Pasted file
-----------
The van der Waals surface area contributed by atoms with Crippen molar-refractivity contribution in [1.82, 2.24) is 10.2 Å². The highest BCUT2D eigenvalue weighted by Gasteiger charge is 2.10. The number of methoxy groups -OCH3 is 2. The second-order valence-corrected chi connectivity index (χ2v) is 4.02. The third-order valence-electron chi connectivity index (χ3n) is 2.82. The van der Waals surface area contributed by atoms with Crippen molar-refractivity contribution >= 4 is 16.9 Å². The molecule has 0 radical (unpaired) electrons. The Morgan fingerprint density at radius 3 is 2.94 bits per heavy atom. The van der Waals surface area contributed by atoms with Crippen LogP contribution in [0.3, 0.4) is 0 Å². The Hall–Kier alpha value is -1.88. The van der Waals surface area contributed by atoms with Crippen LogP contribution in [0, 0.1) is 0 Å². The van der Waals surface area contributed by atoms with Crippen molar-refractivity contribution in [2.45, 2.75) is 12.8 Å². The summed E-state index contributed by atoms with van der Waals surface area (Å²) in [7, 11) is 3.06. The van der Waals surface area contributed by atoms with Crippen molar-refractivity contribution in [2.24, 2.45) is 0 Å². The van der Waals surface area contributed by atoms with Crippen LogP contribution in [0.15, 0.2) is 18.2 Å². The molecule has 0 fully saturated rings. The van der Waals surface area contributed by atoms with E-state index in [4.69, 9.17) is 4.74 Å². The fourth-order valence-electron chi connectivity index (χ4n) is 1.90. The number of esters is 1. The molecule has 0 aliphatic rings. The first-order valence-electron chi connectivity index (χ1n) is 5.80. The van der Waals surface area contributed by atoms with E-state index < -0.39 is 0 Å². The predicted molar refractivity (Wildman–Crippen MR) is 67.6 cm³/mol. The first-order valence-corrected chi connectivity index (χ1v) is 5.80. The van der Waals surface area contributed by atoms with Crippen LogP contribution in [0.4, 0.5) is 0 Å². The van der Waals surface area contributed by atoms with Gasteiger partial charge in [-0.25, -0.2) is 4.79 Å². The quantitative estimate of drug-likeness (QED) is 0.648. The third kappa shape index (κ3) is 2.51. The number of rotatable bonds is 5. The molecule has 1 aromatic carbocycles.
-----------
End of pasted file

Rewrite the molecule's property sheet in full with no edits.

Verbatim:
The van der Waals surface area contributed by atoms with Crippen molar-refractivity contribution in [1.82, 2.24) is 10.2 Å². The highest BCUT2D eigenvalue weighted by Gasteiger charge is 2.10. The number of methoxy groups -OCH3 is 2. The second-order valence-corrected chi connectivity index (χ2v) is 4.02. The third-order valence-electron chi connectivity index (χ3n) is 2.82. The van der Waals surface area contributed by atoms with Crippen molar-refractivity contribution >= 4 is 16.9 Å². The molecule has 0 radical (unpaired) electrons. The Morgan fingerprint density at radius 3 is 2.94 bits per heavy atom. The van der Waals surface area contributed by atoms with Crippen LogP contribution in [0.3, 0.4) is 0 Å². The Hall–Kier alpha value is -1.88. The van der Waals surface area contributed by atoms with Crippen LogP contribution in [0, 0.1) is 0 Å². The van der Waals surface area contributed by atoms with Crippen molar-refractivity contribution in [2.45, 2.75) is 12.8 Å². The summed E-state index contributed by atoms with van der Waals surface area (Å²) in [7, 11) is 3.06. The van der Waals surface area contributed by atoms with Crippen molar-refractivity contribution in [2.24, 2.45) is 0 Å². The van der Waals surface area contributed by atoms with Crippen LogP contribution in [0.15, 0.2) is 18.2 Å². The molecule has 0 fully saturated rings. The van der Waals surface area contributed by atoms with E-state index in [4.69, 9.17) is 4.74 Å². The fourth-order valence-electron chi connectivity index (χ4n) is 1.90. The number of esters is 1. The molecule has 0 aliphatic rings. The first-order valence-electron chi connectivity index (χ1n) is 5.80. The van der Waals surface area contributed by atoms with E-state index < -0.39 is 0 Å². The predicted molar refractivity (Wildman–Crippen MR) is 67.6 cm³/mol. The first-order valence-corrected chi connectivity index (χ1v) is 5.80. The van der Waals surface area contributed by atoms with Crippen LogP contribution in [0.4, 0.5) is 0 Å². The van der Waals surface area contributed by atoms with Gasteiger partial charge in [-0.25, -0.2) is 4.79 Å². The quantitative estimate of drug-likeness (QED) is 0.648. The third kappa shape index (κ3) is 2.51. The number of rotatable bonds is 5. The molecule has 1 aromatic carbocycles.